Making Lunar History
For the first time in history, a spacecraft has landed on the far side of the Moon. At 10:26 am, Jan. 3 Beijing time, China’s Chang’e-4 spacecraft made a successful soft landing in the Von Kármán crater within the Moon’s South Pole-Aitken (SPA) basin. A few hours after the landing, the craft sent back its first close shot of the far side of the lunar surface via the relay communication satellite Queqiao, according to the state-run China Global Television Network.
The Chang’e-4 mission took off for the Moon just over a month ago, and reached orbit around the satellite on December 12. The mission harbored some risk, because operators on Earth cannot directly communicate with spacecraft on the Moon’s far side. Chang’e-4 communicates with Earth via a relay satellite in orbit around the moon, something that adds another level of complexity and risk, according to Jim Head, a researcher at Brown University who worked with Chinese colleagues to analyze Chang’e-4’s landing site.
The landing appears to have been accomplished without any major issues, however, and the Chinese lander and rover will be able to begin exploring the moon’s far side, an environment astronauts and spacecraft have until today only seen from afar.
A Quiet Place
The far side of the Moon, because it faces away from Earth, isn’t polluted by radio “noise” from our planet. So scientists think that it could be an ideal location for radio astronomy, which works best when there are no interfering signals like we have on Earth. The spacecraft’s spectrometer, which will make radio astronomy observations, will test this idea.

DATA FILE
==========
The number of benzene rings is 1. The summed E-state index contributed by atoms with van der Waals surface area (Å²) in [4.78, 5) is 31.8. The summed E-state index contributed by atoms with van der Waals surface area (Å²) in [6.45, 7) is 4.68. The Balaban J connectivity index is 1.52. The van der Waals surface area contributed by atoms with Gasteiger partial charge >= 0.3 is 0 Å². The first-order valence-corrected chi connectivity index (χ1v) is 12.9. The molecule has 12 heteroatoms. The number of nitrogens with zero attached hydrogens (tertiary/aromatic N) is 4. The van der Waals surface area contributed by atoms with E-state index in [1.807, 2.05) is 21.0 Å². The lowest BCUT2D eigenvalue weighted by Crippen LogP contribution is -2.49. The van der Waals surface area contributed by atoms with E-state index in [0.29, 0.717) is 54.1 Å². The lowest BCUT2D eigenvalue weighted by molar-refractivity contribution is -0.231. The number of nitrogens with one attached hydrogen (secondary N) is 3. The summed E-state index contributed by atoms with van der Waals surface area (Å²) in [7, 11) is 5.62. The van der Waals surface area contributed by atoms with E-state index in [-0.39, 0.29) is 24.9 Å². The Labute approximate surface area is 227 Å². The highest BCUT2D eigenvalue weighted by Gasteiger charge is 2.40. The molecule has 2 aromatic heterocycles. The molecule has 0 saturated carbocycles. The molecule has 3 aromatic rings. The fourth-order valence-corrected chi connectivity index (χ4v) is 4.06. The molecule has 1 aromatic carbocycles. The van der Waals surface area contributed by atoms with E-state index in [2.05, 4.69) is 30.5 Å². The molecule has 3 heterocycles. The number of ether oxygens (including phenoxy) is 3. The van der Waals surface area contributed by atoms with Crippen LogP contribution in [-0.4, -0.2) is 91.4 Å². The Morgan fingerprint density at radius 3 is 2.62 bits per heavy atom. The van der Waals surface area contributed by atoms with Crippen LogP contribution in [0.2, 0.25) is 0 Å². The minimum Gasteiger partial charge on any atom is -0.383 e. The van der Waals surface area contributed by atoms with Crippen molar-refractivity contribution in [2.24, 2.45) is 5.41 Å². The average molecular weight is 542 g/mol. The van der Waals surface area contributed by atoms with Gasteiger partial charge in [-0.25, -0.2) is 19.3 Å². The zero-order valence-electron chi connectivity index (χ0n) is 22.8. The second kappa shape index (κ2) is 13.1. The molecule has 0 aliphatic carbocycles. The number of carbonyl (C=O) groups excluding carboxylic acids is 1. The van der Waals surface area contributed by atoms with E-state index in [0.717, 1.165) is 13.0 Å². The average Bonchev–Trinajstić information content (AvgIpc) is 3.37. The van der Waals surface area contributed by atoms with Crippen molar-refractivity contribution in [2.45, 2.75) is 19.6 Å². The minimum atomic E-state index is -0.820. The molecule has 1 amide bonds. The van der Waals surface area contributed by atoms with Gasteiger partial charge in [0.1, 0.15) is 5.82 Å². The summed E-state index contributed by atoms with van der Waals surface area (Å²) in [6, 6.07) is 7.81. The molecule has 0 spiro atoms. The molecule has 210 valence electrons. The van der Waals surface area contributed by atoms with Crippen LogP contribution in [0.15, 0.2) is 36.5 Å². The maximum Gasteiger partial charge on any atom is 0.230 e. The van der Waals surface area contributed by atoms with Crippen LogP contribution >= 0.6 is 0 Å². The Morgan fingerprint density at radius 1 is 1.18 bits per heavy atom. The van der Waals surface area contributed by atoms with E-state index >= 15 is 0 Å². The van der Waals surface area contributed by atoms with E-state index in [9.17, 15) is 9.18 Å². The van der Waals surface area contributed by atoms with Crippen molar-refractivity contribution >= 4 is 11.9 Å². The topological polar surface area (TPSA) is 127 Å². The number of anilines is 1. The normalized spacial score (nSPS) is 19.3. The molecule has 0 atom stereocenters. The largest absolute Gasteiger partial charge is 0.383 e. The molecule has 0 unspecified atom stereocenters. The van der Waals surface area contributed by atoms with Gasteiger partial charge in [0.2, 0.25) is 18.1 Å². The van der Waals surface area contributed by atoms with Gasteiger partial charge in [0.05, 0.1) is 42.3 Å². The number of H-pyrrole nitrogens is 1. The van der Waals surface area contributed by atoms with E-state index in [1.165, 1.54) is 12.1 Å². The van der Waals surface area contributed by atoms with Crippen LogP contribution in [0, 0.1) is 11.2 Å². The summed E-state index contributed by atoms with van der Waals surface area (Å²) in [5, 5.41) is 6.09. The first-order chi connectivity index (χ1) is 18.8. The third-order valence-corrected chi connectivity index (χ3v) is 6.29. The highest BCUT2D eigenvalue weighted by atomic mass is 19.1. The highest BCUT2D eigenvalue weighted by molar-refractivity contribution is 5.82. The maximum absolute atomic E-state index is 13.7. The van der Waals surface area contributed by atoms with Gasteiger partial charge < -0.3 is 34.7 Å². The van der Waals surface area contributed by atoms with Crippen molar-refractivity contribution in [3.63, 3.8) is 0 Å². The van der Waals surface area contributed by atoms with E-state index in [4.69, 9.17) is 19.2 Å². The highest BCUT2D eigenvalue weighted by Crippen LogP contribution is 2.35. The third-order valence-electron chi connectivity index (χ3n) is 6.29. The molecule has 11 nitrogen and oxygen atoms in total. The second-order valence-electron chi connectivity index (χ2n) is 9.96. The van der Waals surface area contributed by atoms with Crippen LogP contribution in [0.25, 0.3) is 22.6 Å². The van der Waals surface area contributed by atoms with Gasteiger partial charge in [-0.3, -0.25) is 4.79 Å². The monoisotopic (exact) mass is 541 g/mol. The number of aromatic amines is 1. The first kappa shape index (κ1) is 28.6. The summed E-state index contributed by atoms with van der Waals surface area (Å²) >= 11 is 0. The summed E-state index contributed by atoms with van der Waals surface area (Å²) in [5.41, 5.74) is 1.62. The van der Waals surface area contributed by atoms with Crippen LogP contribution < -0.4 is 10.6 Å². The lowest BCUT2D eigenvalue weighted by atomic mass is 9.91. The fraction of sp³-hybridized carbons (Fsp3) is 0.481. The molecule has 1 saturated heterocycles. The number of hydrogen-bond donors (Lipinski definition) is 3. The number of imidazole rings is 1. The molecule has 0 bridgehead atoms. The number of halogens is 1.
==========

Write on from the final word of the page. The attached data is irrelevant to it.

Another instrument on board the spacecraft known as the Advanced Small Analyzer for Neutrals (ASAN), will measure how solar wind — a flow of charged particles from the Sun — interacts with the lunar surface. The first data from this instrument is expected to be available before Feb. 11. The spacecraft also carries cameras and a radiation experiment.
There is much to explore on the far side of the Moon. Researchers believe that the SPA basin that the craft landed in could have lunar mantle on the surface, brought up by an ancient collision. If so, it would give astronomers a chance to study material from the Moon’s interior, something that could help them understand how it formed. Other questions about the Moon’s geology, such as why the crust is thicker there could be answered with data from this mission as well.
This article originally appeared on discovermagazine.com.